The images in this work are calibrated to achieve required dimensional presentation. The calibration was achieved using the top view of a circular object of (25 mm) diameter. A set of images obtained using different camera heights. Each image is then processed to obtain the average diameter of the circular component in pixel units. Therefore, the actual object diameter is compared to the extracted diameters. The mathematical presentation of the equation that best fits the acquired results is given by:
where s presents acquired entity length within the image in pixel units and c presents the physical camera height in mm units. To evaluate the assumed case of that only parallel rays of light intercepts the object, a set of experimental tests was conducted. A block gauge of (10 mm) height is captured using a camera height (c) of 150 mm. Different light positions (p) along a line that is inclined from the horizon by 45o are used in the range of 140 mm to 160 mm. The object shadow length (s) is extracted from each setting case. The mathematical presentation that best fits the acquired results is given by:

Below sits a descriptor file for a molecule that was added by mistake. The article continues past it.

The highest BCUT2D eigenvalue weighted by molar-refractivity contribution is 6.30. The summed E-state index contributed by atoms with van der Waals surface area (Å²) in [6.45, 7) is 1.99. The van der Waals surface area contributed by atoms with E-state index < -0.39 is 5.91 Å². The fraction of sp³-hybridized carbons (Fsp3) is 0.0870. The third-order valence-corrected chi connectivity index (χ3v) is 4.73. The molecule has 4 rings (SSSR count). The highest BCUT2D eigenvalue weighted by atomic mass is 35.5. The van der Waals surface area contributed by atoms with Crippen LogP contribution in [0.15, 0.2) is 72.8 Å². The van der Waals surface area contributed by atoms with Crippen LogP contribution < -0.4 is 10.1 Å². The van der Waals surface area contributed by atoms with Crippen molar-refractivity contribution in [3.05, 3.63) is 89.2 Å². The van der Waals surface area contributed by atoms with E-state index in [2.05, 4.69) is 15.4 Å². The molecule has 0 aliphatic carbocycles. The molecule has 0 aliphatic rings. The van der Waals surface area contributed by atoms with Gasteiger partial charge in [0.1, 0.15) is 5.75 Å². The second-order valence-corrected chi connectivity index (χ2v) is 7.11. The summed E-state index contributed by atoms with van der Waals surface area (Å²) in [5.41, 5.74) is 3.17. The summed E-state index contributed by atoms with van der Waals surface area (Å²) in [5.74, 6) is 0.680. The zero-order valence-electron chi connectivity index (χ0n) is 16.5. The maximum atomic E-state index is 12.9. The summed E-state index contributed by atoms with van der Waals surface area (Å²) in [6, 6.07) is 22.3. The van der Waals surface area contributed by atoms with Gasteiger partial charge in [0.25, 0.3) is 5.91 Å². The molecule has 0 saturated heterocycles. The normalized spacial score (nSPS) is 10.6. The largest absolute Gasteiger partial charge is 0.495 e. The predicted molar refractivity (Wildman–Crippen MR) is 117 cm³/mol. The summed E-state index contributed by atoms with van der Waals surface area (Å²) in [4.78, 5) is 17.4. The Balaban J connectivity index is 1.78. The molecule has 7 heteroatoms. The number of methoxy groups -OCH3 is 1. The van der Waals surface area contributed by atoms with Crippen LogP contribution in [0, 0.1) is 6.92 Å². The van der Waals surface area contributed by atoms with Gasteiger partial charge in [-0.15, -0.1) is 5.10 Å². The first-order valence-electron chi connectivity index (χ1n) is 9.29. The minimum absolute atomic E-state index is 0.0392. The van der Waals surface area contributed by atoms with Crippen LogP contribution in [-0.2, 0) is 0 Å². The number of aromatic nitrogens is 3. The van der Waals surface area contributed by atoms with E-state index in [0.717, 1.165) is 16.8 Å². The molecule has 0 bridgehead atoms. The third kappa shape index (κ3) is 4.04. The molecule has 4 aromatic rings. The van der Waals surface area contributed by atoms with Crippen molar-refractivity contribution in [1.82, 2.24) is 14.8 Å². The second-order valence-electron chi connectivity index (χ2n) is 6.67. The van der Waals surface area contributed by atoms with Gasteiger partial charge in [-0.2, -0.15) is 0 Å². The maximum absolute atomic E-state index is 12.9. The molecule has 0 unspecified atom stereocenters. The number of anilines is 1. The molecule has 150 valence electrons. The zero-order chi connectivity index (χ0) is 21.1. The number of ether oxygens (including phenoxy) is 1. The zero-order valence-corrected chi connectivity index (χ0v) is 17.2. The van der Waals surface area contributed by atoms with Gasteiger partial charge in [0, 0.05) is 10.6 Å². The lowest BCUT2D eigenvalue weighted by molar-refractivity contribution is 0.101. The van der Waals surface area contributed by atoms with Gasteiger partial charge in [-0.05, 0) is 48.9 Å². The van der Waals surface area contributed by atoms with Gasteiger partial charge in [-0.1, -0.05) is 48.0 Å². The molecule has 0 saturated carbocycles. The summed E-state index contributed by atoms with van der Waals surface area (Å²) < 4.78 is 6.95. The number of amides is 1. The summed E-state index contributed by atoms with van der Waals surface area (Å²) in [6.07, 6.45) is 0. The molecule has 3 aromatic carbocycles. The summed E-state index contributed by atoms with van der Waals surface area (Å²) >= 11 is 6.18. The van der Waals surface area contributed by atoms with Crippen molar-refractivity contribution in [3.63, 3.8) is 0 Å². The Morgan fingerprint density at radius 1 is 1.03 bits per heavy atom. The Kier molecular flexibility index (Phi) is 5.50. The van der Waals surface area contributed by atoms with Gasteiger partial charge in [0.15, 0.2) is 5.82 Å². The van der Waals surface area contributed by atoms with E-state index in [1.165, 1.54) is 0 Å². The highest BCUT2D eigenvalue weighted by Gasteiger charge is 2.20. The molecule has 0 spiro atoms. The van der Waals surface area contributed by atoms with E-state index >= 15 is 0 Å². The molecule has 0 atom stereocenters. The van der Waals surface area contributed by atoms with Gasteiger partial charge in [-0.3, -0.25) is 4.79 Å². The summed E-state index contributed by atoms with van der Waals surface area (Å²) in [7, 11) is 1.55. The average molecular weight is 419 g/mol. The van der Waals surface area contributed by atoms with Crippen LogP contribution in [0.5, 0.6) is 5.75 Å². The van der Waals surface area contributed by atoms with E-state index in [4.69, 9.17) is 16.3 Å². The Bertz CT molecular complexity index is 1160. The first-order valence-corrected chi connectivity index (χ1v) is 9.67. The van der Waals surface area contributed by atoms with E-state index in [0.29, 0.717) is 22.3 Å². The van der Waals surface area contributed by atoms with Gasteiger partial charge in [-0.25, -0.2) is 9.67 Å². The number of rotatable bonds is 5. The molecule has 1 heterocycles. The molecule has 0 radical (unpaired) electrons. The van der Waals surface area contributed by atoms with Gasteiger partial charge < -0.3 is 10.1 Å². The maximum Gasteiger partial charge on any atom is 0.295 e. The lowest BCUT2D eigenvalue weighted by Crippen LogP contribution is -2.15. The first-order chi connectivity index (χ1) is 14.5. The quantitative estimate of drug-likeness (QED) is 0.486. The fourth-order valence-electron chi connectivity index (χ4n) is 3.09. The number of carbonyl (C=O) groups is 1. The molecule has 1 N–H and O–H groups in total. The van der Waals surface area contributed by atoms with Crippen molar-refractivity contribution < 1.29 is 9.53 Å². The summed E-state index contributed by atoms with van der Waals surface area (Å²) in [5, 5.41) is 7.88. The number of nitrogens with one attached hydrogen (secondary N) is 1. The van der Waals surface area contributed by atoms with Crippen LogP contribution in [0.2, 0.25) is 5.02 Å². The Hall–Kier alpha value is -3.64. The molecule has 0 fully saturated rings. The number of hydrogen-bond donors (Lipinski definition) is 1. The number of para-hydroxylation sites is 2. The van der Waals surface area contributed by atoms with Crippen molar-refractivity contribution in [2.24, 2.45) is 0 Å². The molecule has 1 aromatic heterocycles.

where Δs presents the expected difference of the shadow length (s) in pixel units and p presents the employed light position in mm units. According to the obtained results, the diverted lighting angle α is less than (1.5)°, hence is small and could be neglected. In another evaluation test both camera height (c) and light source height (l) and distance (d) were fixed to (150 mm), however a number of objects having different object heights (h) were used. Linear relationship is obtained that could be expressed by the following equation:
where h is the object height and s is the resulting shadow length using the camera height, light distance and light heights of 150 mm each.